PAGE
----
Famous golf-clubs have offered artists the perfect programme to design fantasy media, says Chris Hall
Caligula throwing a party ,” was how the funk musician Rick James described the famed Studio 54 in New York, which opened in 1977. There was a cocaine snort” Man and the Spoon” peculiarity that they are able to condescend from the ceiling when required, there are still mounds of cash in the back area, unisex bathrooms and stunts like Bianca Jagger riding a pony on the dancefloor led by a naked soldier covered in gold glitter.
The key thing about Studio 54, which is available in a brand-new show about world-wide fraternity culture at Vitra Design Museum, was its adaptability. It could become a different fantasy milieu to act as backdrop for the outrageous garbs and theatre of the party goers- such as when four tonnes of glitter were sagged from the club’s ceiling on New Year’s Eve or when the fashion designer Valentino had a circus-themed birthday party with sand and mermaids on trapezes.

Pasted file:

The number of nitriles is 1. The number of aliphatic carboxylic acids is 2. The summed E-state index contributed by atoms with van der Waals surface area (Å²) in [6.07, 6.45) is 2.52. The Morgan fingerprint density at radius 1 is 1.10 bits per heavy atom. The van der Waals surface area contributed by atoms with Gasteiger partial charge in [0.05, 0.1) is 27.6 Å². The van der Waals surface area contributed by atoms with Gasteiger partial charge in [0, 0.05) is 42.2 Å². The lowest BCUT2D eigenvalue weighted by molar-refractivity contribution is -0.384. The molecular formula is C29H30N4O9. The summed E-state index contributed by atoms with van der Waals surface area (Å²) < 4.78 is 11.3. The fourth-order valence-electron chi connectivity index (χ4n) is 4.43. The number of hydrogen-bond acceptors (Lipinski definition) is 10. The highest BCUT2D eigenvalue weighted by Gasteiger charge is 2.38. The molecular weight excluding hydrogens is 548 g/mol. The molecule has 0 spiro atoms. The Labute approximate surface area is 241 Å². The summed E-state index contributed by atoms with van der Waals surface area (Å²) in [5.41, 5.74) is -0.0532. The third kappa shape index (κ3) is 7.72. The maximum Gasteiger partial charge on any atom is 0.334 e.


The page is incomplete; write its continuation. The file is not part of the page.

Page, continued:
” The 60 s and 70 s insured the rise of the idea that you don’t layout a nightclub, you bring the negligible blueprint ingredients to make a nightclub ,” says Catharine Rossi, a pattern historian at Kingston University, who has co-curated the exhibition.” What’s important is not the physical seat- genuinely the nightclub is just a container. Clubs are made through igniting and sound, psychotropic stimulants and parties .”
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